Related to content lifecycle, content curation often fails, too. Even when the information architecture, taxonomy, and metadata are all in place, users make mistakes. This is why content curation should be part of the lifecycle: a formal process to review and correct information structure and metadata as needed.
When content curation is missing, information siloes and multiple document versions are created, and the quality of metadata becomes messier and messier. After a while, the result is an information jungle where nothing can be found.
Inconsistent use of languages and translations
In a multi-lingual organisation, localised and translated content are an integral part of operations. Not every document has to be translated and localised, but for the ones that need to be localised, a consistent and appropriate translation is a must. In many cases, the localised pages and documents are not synchronised and updated when the original (mostly English) page changes, resulting in the same inconsistent behaviour as inconsistent information architecture or inconsistent metadata described above.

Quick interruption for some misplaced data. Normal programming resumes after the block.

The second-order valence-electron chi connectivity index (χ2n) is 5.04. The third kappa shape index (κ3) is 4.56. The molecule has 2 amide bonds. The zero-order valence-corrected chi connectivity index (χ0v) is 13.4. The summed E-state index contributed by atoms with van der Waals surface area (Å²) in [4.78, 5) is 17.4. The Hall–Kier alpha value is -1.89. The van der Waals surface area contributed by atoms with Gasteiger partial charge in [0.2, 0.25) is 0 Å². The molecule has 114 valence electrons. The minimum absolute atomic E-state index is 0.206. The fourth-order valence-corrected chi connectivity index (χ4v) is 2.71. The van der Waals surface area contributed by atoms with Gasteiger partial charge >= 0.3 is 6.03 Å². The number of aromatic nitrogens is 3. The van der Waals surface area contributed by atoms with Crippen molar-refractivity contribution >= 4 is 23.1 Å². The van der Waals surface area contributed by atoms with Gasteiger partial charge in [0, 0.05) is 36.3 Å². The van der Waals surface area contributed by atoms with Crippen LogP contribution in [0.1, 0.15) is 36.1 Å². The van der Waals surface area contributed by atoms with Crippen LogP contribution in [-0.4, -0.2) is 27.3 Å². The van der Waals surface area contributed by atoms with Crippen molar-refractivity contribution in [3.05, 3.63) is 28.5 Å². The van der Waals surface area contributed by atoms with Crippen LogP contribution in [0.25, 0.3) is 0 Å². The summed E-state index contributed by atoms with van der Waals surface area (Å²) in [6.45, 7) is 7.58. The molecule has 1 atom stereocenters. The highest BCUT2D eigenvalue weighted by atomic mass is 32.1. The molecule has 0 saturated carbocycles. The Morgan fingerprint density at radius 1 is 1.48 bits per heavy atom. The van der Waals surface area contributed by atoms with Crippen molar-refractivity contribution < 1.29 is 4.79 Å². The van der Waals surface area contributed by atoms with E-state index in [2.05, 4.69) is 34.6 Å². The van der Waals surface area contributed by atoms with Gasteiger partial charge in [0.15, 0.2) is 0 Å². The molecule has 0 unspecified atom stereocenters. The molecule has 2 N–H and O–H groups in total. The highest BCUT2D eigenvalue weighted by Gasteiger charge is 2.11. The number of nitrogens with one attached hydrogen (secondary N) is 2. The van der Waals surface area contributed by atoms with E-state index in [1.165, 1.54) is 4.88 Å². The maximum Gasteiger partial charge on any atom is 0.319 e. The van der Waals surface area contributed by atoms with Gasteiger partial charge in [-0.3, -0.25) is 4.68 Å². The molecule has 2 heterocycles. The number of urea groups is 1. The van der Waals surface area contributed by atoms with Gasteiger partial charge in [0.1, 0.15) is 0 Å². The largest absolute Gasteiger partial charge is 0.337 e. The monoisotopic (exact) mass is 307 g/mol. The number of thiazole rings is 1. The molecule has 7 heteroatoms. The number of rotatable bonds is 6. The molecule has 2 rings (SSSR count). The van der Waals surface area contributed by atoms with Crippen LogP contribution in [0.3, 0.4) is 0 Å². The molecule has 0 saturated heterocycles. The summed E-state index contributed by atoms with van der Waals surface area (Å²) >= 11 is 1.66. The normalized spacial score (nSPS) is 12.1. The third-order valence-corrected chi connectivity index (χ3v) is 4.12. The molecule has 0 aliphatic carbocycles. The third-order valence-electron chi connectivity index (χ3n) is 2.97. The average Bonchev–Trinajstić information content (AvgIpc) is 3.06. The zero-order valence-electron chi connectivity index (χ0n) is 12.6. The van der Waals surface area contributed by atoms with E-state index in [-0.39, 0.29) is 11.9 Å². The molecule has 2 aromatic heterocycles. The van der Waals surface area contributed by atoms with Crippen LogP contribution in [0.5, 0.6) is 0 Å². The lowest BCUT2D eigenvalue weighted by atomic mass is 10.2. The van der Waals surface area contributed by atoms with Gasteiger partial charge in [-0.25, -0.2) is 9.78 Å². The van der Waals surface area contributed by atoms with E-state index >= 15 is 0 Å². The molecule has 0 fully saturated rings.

The (false) hope and promise of AI and auto-tagging
In the last few years, we’ve seen the rise of intelligent classification and auto-tagging solutions. While these might work in specific domains, applying them in any generic use case is as risky as the conditions described above. AI models have to be trained, maintained, and curated – and this might require fewer resources in total and also more planning and preparation in advance. A training set of content has to be identified, tested, an AI model has to be taught, evaluated, tested – all this in an iterative way, to improve and enhance the AI model until the quality of tags and terms applied gets good enough.